Alex Smith has been a reborn in 2017. The Kansas City Chiefs are 5-0 and the league’s only undefeated team, and while much of that has been driven by rookie running back Kareem Hunt, Alex Smith has also been central to their improvement.
His passer rating of 125.8 tells you all you need to know about the Chiefs passing game efficiency this season, and that’s 20 points higher than his best single-season mark. Passer rating though is really a metric that looks at the passing game as a whole, not just the quarterback side of things, and it’s possible for a passer rating to shoot through the roof without the quarterback necessarily playing dramatically better.
This is emphatically not the case with Smith. His overall PFF grade is currently 89.0, and he’s our second-highest graded quarterback through five games behind only Tom Brady. Smith has never had an overall ranking higher than 10th over a season before this year.
Some of his advanced statistics are incredible as well. His passer rating under pressure this season is 135.7, which isn’t just substantially higher than any other quarterback, but it’s higher than the passer rating of any other quarterback when they aren’t under pressure.
Smith has always been a capable quarterback, but he has had a fatal flaw to his game, so much so that I wrote a season ago that you couldn’t win a Super Bowl with the 2016 version of Alex Smith.
That fatal flaw was a pathological conservative streak that made him too easy to defend and didn’t punish defenses enough for taking risks in coverage. Alex Smith is always at the bottom end of the league in average depth of target, and among the lowest in deep ball percentage.
The 2017 version of Alex Smith, though, has thrown caution to the wind far more, and that turns him into a completely different prospect for opposing defenses, and greatly affects the outlook on the Cheifs.
Smith aired the ball out on opening day, connecting on a couple of long touchdown passes to WR Tyreek Hill and Hunt out of the backfield, but they were both more a product of the scheme busting players wide open down the field and less a product of this new, aggressive Alex Smith. As reticent as Smith has always been to uncork the deep pass, even he has always been happy to put the ball in the air when he has as much open space to look at as he had on these passes.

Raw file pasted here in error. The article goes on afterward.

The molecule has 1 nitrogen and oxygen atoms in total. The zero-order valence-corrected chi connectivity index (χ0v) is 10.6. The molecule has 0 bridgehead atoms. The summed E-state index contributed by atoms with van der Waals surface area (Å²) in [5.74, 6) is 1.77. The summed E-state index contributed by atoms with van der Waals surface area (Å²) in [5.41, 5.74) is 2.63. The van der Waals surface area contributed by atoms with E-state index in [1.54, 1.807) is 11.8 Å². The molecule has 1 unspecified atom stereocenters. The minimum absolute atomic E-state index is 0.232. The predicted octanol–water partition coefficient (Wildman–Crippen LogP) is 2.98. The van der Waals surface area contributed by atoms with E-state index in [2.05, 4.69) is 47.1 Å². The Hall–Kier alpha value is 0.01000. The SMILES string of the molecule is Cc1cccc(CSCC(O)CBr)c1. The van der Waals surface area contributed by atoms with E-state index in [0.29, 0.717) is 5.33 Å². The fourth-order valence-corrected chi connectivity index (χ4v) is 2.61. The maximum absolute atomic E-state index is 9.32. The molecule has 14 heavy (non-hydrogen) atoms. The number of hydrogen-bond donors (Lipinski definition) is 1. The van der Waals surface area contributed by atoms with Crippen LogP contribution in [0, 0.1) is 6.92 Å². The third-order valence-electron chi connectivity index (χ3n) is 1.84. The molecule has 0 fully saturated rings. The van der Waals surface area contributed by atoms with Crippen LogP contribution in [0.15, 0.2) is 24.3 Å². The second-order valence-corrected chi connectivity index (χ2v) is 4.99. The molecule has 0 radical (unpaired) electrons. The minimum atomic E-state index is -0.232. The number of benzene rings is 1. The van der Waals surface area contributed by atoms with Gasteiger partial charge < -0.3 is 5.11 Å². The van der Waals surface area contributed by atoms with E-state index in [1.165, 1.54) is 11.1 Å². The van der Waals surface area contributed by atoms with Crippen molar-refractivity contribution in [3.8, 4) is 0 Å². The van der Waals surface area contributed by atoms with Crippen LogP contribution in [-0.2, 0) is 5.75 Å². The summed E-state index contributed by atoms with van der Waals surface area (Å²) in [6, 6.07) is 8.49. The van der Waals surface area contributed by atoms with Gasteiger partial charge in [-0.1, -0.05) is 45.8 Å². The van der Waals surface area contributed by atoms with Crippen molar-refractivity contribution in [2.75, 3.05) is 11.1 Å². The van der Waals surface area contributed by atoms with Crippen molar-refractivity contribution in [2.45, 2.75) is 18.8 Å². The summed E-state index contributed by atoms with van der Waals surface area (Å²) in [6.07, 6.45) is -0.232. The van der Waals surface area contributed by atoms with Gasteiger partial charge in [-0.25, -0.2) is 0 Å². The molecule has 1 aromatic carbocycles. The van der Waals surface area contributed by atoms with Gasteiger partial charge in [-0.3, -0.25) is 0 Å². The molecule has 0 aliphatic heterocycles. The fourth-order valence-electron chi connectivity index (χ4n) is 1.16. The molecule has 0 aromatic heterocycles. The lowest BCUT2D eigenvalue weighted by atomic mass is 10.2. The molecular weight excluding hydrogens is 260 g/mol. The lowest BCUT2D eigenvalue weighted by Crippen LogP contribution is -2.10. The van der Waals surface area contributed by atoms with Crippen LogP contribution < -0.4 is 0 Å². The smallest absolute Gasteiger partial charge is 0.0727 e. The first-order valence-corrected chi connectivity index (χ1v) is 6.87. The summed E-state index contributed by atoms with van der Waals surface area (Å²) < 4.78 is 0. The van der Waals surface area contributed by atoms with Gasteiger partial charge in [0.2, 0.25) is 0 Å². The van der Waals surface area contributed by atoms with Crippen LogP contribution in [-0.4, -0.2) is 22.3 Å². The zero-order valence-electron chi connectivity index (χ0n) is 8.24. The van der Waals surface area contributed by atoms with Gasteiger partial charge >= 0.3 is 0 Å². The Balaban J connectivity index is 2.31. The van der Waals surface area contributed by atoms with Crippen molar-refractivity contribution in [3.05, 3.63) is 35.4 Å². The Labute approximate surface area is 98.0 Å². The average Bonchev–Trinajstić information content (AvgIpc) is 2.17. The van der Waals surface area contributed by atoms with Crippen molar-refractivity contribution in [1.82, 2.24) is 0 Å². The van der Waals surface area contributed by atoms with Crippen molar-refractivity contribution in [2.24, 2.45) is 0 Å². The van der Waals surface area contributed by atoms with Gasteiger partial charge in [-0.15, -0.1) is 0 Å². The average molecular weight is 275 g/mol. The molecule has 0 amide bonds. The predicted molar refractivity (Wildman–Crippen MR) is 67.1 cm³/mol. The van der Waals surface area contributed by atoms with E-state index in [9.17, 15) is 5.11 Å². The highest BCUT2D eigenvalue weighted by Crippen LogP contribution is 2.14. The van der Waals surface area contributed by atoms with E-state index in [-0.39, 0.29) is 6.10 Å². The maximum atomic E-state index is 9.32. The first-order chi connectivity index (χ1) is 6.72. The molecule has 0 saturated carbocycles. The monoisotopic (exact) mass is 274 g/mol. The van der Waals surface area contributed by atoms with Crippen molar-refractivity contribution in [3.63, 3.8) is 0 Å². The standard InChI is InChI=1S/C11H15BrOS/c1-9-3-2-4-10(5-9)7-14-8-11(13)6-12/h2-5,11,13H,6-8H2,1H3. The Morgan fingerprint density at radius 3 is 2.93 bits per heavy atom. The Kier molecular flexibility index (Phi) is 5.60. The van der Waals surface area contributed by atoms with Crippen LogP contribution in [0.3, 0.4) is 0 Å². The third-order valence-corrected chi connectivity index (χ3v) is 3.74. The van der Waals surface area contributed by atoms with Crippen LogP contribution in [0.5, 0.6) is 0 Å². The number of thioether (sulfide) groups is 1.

Smith definitively has been more aggressive across the board this season however. He hasn’t become a gunslinger overnight, but he has significantly increased the frequency with which he goes deep, which had been a big cap on his play to date. In 2016, Smith went deep on just 9.4 percent of his passes, which was tied for 31st in the league, ahead of only Sam Bradford and the disastrous Minnesota Vikings offensive line, and Colin Kaepernick.
This season his frequency has increased enough to rank 14th, ahead of Drew Brees, Matt Ryan, Cam Newton and Aaron Rodgers through five weeks. In raw number terms, only ten quarterbacks have attempted more than the 19 deep passes that Smith has attempted so far this season.
Simply being prepared to attack a defense over the top is a hugely critical aspect of quarterback play, because it makes them respect all areas of the field and every type of route being run. Without that string to his bow in the past, Smith has made things harder on the offense, but with it there in 2017, the Chiefs have been racking up points.
In addition to simply going deep more often, Smith had been deadly accurate on these more aggressive passes. His passer rating on the deep ball is 142.0, the highest mark in the league, and his adjusted completion percentage is 57.9, also the best mark in football, just ahead of Tom Brady.
We have seen a fundamental shift in Smith’s disposition as a quarterback. In the past he has been extremely reluctant to put the ball in the air deep unless he sees it wide open. If defensive backs were still in good position, he wouldn’t give his receiver a chance by throwing the ball early, but that’s changing this season.
Part of being a great quarterback in the NFL is understanding how to play the percentages, and when to give your receivers a chance to make plays. One-on-one situations in this league are matchup wins for the offense, but if you aren’t prepared to take a chance on one unless the receiver is wide open, you will leave a huge number of big plays on the field. This season Smith is taking those shots and picking up big plays because of it.
He already has 440 yards and three touchdowns from deep passing attempts in 2017, while a year ago he scored just twice on deep passes and gained 521 yards in total on those attempts.
When you couple this newly aggressive Smith with the league’s best back through five games in rookie Kareem Hunt, the Chiefs are suddenly a completely different proposition on offense, and look like the class not just of the AFC West, but of the NFL.
Kansas City has made the playoffs plenty in the recent past, but they have relied on Alex Smith and the defense playing the games of their lives once they get there. If Smith can simply maintain this more aggressive nature over the season, they are in a far better place, and a much tougher proposition for opposing defenses, even if the quality of his play on a down-by-down basis slips a bit.
You couldn’t win a Super Bowl with the 2016 version of Alex Smith, but you most certainly can with the 2017 version.